When shadows fall

The NaPoWriMo prompt today is a ghazal. I’m the featured poet today, a pleasant surprise!


The path leads into night, when shadows fall,

I take your hand, hold tight, when shadows fall.


The owl swoops through the dark, I hear her call,

Pale wings beat through moonlight, when shadows fall.


A small death in the silence, bitter gall,

Too rapid to take fright, when shadows fall.


So many dangers in the dark befall,

For only stars shed light, when shadows fall.


Cypress boughs stretch, beams of a forest hall,

Filter a gleam, so slight, when shadows fall.


The beauty of the night will never pall,

Though death delights, whenever shadows fall.


Your eyes reflect the stars; I see them all,

On wings, fly there we might, when shadows fall.


Microfiction: Lost temple V


The shadows moved, rippled, crawled. They scurried down the broken columns, across the pristine pavement and piled in a seething, heaving mass where the acolyte had guessed the altar to be. The pale smudge moved, jerky and rapid like a giant bird pecking. A white raven? The black birds on the ruined arch cried their hoarse cry unloosing the acolyte’s tongue.

“Get back, Brother Constantine!” His voice came out hoarse and rasping as the ravens’. He willed his feet forward but the amulet screamed in his head and he could not. The sky was dark—dried blood dark, and the moon was crimson. Shadows continued to pour down the walls, through the narrow windows, the great rose window, piling on dead sills higher and higher.

The acolyte shouted again, shrill and fearful. Soon the shadows would fill the window spaces, blotting out the light, and darkness would fill the vast hollow emptiness with its shifting forms.

“Brother Constantine!”

The pale smudge shuddered, and two smaller smudges fluttered. Hands or wings?

“Back!” The older man’s voice was sharp and thin with the beginnings of terror.

Microfiction: Lost temple II


“At last,” the older monk murmured. “To have found it after so many years. And on this night of all nights.”

The acolyte gazed through the tall lancet windows, still full of light, though they seemed to let none fall into the building. Through a window of a side chapel, glassless now and empty, the moon appeared, red and bloody. The acolyte licked dry lips and tried to convince himself that this was a good omen, but his eyes were drawn irresistibly to the deep shadows that gathered where the twilight had receded. He wished that they had arrived in daylight.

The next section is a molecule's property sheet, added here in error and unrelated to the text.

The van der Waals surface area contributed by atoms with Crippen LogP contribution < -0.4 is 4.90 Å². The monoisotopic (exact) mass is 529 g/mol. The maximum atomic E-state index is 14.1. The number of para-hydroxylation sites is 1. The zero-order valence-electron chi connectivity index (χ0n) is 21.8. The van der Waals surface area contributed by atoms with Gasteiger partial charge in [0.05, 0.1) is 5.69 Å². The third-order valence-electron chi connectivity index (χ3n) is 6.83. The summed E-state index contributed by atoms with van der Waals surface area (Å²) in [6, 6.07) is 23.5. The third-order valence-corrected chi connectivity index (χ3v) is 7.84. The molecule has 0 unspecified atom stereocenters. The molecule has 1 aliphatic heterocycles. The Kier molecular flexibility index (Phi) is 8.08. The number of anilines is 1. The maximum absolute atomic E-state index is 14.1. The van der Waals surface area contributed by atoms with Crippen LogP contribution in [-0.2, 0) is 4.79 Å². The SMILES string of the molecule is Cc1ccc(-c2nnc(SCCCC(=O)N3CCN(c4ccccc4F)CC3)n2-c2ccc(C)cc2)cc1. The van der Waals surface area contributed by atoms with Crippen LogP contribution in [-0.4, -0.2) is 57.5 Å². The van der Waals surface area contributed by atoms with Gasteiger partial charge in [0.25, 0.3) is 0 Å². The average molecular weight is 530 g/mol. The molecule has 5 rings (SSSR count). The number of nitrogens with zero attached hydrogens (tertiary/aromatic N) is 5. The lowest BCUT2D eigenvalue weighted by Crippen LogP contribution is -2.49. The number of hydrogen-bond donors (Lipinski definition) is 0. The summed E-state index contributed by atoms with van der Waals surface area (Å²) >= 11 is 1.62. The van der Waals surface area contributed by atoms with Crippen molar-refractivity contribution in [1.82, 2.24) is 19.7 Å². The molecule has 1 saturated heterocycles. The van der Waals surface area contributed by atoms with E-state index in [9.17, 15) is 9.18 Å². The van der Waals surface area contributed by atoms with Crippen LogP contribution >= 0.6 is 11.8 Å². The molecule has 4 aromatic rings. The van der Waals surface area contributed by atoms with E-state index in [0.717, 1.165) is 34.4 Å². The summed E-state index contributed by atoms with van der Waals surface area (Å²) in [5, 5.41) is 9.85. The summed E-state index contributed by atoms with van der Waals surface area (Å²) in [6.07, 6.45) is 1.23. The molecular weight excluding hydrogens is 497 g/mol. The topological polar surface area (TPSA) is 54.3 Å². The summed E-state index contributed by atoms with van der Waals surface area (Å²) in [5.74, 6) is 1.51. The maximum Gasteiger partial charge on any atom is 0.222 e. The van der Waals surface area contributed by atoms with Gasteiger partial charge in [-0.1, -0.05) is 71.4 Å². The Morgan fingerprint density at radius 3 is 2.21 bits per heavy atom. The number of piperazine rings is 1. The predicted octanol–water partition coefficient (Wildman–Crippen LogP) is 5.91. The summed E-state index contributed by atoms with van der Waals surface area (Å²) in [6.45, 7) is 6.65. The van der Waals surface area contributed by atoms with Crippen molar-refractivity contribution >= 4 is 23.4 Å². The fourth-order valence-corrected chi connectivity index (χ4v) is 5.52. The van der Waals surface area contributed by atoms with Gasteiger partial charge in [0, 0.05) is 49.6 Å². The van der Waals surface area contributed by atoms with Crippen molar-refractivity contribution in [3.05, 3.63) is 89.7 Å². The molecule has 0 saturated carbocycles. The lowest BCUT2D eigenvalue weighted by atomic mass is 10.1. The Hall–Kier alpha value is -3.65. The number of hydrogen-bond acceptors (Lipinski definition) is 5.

The two monks stood side-by-side beneath a red sky slowly inking over with darkness, where once had arched the great vault of the nave. The older man raised his eyes and let his gaze roam among the delicate tracery of the windows, the columns and the buttresses. The acolyte knew he was seeing their former glory, not the stark ruins where no vegetation had taken hold. He looked about his feet. Not a single blade of grass encroached upon the smooth stones of the pavement, not even where they were cracked and broken. The old man was murmuring prayers. The acolyte curled his fingers round the amulet hidden among his robes.

Flash fiction: Whoosh

This is the story I wrote on Valentine’s Day and decided it just did not suit the mood.


“It was a hay loft, sweetheart,” her mother said. “The old lady who used to live here kept hay up there to feed her cows.”

“But it’s empty now,” the child said. “And I hear things.”

“It used to be a hay loft,” her mother said patiently, “so there were lots of small animals lived in it.” She smiled encouragingly. “Dormice, you know, like in Alice in Wonderland.”

The girl shook her head. “It’s not mice. It’s a big whooshing noise. And it’s angry.”

The sound of the TV wafted through to the child’s bedroom. Audience laughter, applause. The woman shuffled her feet, and the gesture of stroking her daughter’s hair became more brusque. She looked over her shoulder at the light from the screen playing on the hallway wall, reminding her that she was missing the show. The child watched her stoically, knowing her mother had stopped listening or caring. She expected no more, just a brief smile and a kiss on the cheek.